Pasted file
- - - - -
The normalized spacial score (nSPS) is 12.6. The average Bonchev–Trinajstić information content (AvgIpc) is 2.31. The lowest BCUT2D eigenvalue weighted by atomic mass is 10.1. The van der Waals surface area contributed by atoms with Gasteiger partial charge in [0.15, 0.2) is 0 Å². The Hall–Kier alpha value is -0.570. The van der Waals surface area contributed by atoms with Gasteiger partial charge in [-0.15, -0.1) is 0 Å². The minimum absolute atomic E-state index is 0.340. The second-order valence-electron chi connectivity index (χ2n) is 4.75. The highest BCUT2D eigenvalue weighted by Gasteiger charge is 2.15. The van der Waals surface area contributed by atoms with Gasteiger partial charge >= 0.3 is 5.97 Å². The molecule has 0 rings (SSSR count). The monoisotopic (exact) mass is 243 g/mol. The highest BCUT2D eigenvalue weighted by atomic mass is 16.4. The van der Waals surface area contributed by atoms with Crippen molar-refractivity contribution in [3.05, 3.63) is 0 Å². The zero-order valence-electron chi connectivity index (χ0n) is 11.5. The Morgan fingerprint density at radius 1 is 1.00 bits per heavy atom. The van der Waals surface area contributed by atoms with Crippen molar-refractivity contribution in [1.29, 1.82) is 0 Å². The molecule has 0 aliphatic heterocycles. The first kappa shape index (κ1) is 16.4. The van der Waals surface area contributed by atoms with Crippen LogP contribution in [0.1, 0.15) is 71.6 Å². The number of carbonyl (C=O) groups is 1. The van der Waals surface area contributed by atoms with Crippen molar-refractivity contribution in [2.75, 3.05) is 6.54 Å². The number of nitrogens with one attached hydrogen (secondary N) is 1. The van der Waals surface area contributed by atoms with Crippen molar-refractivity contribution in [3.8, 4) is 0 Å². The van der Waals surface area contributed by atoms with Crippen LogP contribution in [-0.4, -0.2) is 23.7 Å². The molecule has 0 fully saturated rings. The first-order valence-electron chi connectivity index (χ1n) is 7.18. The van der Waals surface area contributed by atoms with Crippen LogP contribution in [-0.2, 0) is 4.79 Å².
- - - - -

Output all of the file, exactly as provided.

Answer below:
The normalized spacial score (nSPS) is 12.6. The average Bonchev–Trinajstić information content (AvgIpc) is 2.31. The lowest BCUT2D eigenvalue weighted by atomic mass is 10.1. The van der Waals surface area contributed by atoms with Gasteiger partial charge in [0.15, 0.2) is 0 Å². The Hall–Kier alpha value is -0.570. The van der Waals surface area contributed by atoms with Gasteiger partial charge in [-0.15, -0.1) is 0 Å². The minimum absolute atomic E-state index is 0.340. The second-order valence-electron chi connectivity index (χ2n) is 4.75. The highest BCUT2D eigenvalue weighted by Gasteiger charge is 2.15. The van der Waals surface area contributed by atoms with Gasteiger partial charge >= 0.3 is 5.97 Å². The molecule has 0 rings (SSSR count). The monoisotopic (exact) mass is 243 g/mol. The highest BCUT2D eigenvalue weighted by atomic mass is 16.4. The van der Waals surface area contributed by atoms with Crippen molar-refractivity contribution in [3.05, 3.63) is 0 Å². The zero-order valence-electron chi connectivity index (χ0n) is 11.5. The Morgan fingerprint density at radius 1 is 1.00 bits per heavy atom. The van der Waals surface area contributed by atoms with Crippen molar-refractivity contribution in [1.29, 1.82) is 0 Å². The molecule has 0 aliphatic heterocycles. The first kappa shape index (κ1) is 16.4. The van der Waals surface area contributed by atoms with Crippen LogP contribution in [0.1, 0.15) is 71.6 Å². The number of carbonyl (C=O) groups is 1. The van der Waals surface area contributed by atoms with Crippen molar-refractivity contribution in [2.75, 3.05) is 6.54 Å². The number of nitrogens with one attached hydrogen (secondary N) is 1. The van der Waals surface area contributed by atoms with Crippen molar-refractivity contribution in [3.8, 4) is 0 Å². The van der Waals surface area contributed by atoms with Crippen LogP contribution in [-0.4, -0.2) is 23.7 Å². The molecule has 0 fully saturated rings. The first-order valence-electron chi connectivity index (χ1n) is 7.18. The van der Waals surface area contributed by atoms with Crippen LogP contribution in [-0.2, 0) is 4.79 Å².